Let us take two examples to establish more firmly what we mean by the analytical approach and the relational approach. Take a chariot, which is a phenomenon, an identifiable entity. We apply the analytical approach to the chariot by breaking it down into its component parts: the wheels, axle, body, shaft, and so forth. Application of the synthetic method looks at the same chariot in terms of the lumber that goes to it, the action of the builders who put it together, and so forth. Alternatively, we can take the classical examples of the flame in an oil lamp, which exists dependent on the oil and the wick, and the sprout, which depends on a seed, soil, sunlight, and so forth. The analytical and the relational methods together yield the ultimate picture of things as they really are. They yield this ultimate picture through careful investigation. We use the analytical method to break things up into the component parts of an apparent whole; then we use the relational method to show that these component parts do not exist independently and separately but depend on other factors for their existence. There are many places in the Buddha's teaching where methods of investigation are used singly and then in combination. For example, we apply mindfulness first to internal phenomena, then to external phenomena, and finally both to internal and external phenomena. By using analysis and relation together, we overcome many problems. Not only do we overcome the idea of self, substance, and personality, we also overcome the problems that result if we believe in the independent existence of separate factors and ideas like existence and nonexistence, identity and difference.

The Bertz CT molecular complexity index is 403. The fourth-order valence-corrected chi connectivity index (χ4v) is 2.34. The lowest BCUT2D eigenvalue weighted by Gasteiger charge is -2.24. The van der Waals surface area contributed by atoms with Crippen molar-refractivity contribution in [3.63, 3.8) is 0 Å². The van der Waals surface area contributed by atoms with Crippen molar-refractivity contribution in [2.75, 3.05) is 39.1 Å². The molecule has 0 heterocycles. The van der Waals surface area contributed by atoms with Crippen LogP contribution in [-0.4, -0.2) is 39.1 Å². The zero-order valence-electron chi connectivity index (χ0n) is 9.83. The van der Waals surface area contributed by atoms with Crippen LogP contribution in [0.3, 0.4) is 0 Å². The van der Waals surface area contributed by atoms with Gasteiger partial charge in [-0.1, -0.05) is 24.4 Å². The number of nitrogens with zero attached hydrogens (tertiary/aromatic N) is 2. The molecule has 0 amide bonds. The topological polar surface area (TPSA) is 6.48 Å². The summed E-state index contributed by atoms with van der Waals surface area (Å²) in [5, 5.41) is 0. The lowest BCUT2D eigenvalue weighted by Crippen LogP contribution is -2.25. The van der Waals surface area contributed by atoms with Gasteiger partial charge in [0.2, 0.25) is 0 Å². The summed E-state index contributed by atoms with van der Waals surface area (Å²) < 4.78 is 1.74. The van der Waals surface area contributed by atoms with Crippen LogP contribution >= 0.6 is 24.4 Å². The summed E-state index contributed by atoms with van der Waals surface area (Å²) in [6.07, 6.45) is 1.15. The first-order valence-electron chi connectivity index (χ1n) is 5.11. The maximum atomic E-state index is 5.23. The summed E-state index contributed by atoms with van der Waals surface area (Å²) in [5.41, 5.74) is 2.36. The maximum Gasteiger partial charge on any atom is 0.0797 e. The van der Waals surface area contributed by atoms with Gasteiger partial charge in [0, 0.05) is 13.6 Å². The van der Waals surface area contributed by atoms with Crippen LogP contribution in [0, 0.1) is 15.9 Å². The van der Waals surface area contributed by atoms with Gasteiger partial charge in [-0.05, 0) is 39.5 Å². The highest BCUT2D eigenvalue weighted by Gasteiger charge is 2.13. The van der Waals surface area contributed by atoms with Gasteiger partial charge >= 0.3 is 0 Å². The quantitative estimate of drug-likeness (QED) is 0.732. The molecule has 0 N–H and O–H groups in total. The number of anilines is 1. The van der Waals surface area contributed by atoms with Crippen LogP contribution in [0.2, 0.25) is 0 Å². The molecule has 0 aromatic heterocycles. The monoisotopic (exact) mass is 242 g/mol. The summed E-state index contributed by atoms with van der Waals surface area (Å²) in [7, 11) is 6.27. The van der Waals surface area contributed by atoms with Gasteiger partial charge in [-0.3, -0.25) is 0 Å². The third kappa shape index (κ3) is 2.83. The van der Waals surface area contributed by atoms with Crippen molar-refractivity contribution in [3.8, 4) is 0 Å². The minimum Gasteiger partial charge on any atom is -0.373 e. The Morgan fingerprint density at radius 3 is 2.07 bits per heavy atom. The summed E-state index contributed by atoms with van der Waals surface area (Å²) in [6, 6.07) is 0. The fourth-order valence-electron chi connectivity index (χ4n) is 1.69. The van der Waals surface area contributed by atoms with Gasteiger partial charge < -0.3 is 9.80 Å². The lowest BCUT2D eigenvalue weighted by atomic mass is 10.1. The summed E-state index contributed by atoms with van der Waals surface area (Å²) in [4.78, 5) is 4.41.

The analytical and the synthetic approaches are actually reflected in the chemistry of the brain. Neurologists have discovered that the brain is divided into two hemispheres, one whose function is analytical and one whose function is synthetic. If these two functions are not in harmony, not in balance, personality disturbances result. Someone who is too analytical tends to overlook the more intuitive, dynamic, fluid aspects of life, while someone who is too relational tends to lack precision, clarity, and focus. Thus even in our personal lives we need to combine analytical and relational thinking.

The psychological and neurological dimensions of these two approaches are also clear in the development of western philosophy and science. Philosophies in which the analytical approach is predominant have left us with realistic, pluralistic, and atomistic systems like the philosophy of Bertrand Russell. By the same token, in the latest developments of science, such as quantum theory, we find a more relational view of reality gaining ground. When we look at the history of philosophy and science in the West, we can see that each of these two approaches to investigation has been dominant at one time or another.

Perhaps we are reaching a point where we can combine the two even in western science and philosophy. Perhaps we can arrive at a view of reality not too different from the one that the Abhidharma arrives at through the experience of introspective meditation--a view of reality that is both analytical (in that it rejects the idea of a homogeneous whole) and relational (in that it rejects the idea of independent, separately existing bits and pieces of reality). We would then have a very fluid and open view of reality in which experience saturated by suffering could be dynamically transformed into experience free from all suffering.


[Taken from Peter Della Santina., The Tree of Enlightenment. (Taiwan: The Corporate Body of the Buddha Educational Foundation, 1997), pp. 284-290].


Sincere thanks to Ti.nh Tue^. for typing this article.


Updated: 3-5-2000